I say this with some degree of certainty. I have friends who work in this field, they are professionals. From psychiatrists specialising in Munchausen (extreme attention seeking) to psychologists and academics who study personality disorders extensively. However, as of yet, no psychiatrist/psychologist can write a report based on social media posts alone in the UK, they have to engage with the person for them to comment publicly, or they could find themselves up before a disciplinary body. This is almost irrelevant as part of the PD is an inability to see or understand that there is anything wrong with them. It is ‘incurable’ according to the medical literature. They do however talk to me after I alert them to various accounts or they have witnessed it themselve. The CJS needs to evolve with the times. Munchausen by Internet is here and it is here to stay.

The most worrying part of all of this is the the fact that some of them have made a career out of being the ‘victim’. They have garnered media attention with their lurid and fantastic stories of their ‘victimhood’ others have been, at some point, genuine victims of abuse, who have gone on to use that to further their own agendas, believing that a conviction in an earlier case commands that they are then to be believed at all times, no matter what they say. Sadly, in some cases, it is the very abuse they suffered as a child, in which they were left for years without proper support and intervention, that creates the monster in later life. Severe personality disorders and narcissism that need proper expert assessment are prevelant in many cases in which false allegations are made. This is evidenced repeatedly in their online behaviours.  It is self perpetuating. Their image of their own misguided belief of self importance and lack of insight preventing them from ever understanding that in the world of law, “I want” doesn’t always “get”.

Fact, child abuse causes immense harm not just to the child, but to society in general when some of the abused go onto to wreak havoc on that society.

What is now happening on social media is unprecedented. The narcissists in their determination to be ‘top dog’ will do anything to achieve their goals. Targeting the more vulnerable ‘campaigners’. Favourite terrorist tactic is to call others ‘paedophiles’ or ‘paedophile supporters’ or falsely alleging they are being stalked when people read their posts and point out the inconsistencies. Don’t put your life in the public domain if you don’t want people to question what it is your saying. the whole point, I thought, silly me, of publicising your views, your life, on social media was for people to read it? If you want to vent and don’t want the attention, write it in a diary. Those that are targeted for daring to question them (narciccists react violently to any form of criticism) with such appalling labels, do respond, quite understandably. My advice is don’t. Don’t feed their egos. It just escalates their behaviours.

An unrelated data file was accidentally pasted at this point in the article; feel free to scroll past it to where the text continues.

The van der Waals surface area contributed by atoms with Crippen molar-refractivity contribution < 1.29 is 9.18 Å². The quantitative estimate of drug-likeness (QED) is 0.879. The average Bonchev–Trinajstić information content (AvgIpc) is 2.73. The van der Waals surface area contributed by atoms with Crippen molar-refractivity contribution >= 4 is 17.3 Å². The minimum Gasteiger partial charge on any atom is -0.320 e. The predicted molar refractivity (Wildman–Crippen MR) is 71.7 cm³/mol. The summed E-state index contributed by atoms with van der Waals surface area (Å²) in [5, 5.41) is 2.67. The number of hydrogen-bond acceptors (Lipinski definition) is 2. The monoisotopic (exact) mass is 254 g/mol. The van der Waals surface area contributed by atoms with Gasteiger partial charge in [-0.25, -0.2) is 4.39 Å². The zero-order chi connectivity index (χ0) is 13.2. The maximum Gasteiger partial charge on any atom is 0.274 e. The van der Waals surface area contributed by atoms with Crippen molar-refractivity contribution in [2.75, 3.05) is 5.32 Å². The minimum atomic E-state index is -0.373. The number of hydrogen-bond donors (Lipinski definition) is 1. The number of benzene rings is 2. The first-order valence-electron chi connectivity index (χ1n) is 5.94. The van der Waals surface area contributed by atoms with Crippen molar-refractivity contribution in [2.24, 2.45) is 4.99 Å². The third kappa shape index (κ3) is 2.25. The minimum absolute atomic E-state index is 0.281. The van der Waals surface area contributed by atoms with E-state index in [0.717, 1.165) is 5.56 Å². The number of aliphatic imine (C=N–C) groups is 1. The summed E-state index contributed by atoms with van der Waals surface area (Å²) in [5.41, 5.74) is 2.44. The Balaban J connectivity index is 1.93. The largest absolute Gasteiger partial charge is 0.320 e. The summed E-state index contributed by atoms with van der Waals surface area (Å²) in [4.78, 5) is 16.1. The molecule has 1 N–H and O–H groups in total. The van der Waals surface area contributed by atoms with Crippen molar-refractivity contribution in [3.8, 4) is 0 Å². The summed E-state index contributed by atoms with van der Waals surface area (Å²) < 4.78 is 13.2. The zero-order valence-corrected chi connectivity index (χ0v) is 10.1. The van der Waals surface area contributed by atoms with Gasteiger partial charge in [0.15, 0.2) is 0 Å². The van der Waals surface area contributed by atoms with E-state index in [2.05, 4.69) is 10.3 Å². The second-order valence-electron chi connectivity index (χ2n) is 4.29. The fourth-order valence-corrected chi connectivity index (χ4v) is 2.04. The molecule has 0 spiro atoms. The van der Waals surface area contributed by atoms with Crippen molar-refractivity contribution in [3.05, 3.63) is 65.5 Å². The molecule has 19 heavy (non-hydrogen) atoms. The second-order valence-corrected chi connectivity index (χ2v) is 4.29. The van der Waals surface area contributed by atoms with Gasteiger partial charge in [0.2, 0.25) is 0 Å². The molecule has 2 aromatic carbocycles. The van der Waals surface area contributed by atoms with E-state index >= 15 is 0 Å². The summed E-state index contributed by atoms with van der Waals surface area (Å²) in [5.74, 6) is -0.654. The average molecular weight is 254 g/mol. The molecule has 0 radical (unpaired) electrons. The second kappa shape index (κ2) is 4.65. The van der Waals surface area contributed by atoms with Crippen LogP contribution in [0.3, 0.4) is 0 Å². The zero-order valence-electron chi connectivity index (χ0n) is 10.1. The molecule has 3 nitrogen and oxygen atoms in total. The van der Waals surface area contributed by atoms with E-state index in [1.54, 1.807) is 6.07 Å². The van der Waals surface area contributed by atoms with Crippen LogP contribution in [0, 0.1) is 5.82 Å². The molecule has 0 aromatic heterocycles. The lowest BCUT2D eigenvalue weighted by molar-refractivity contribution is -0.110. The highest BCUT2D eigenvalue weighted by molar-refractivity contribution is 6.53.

I personally can not think of anything more offensive to a genuine victim of child abuse than being called a child sex offender, outside of the danger associated with labelling people with a name that evokes extreme reaction in others, who are equally unstable.

Finally, but most importantly, the police really need to get a grip on this. They need to understand the complexity of the situation. Evaluate, with the help of MH experts, the fakers and shakers in the field of child abuse. Stop taking the word of the ‘high profile’ campaigners, the media whores, the psychiatrically ill, the vindictive over the ordinary person.  Start being more objective. Look at all the evidence and when it is a false allegation, against anyone, prosecute them. Otherwise there are going to be ever more genuine victims of those that insist they are the real victims, when in reality, they are the predators, ensuring that they are not knocked off the pedestal that they believe is their rightful place in this world.

Declaration. I am not a trained professional. All posts are my own take on the situation, supported by research and personal experience and input from professionals. If I have offended any genuine victim of child abuse, I apologise, that is not my intention.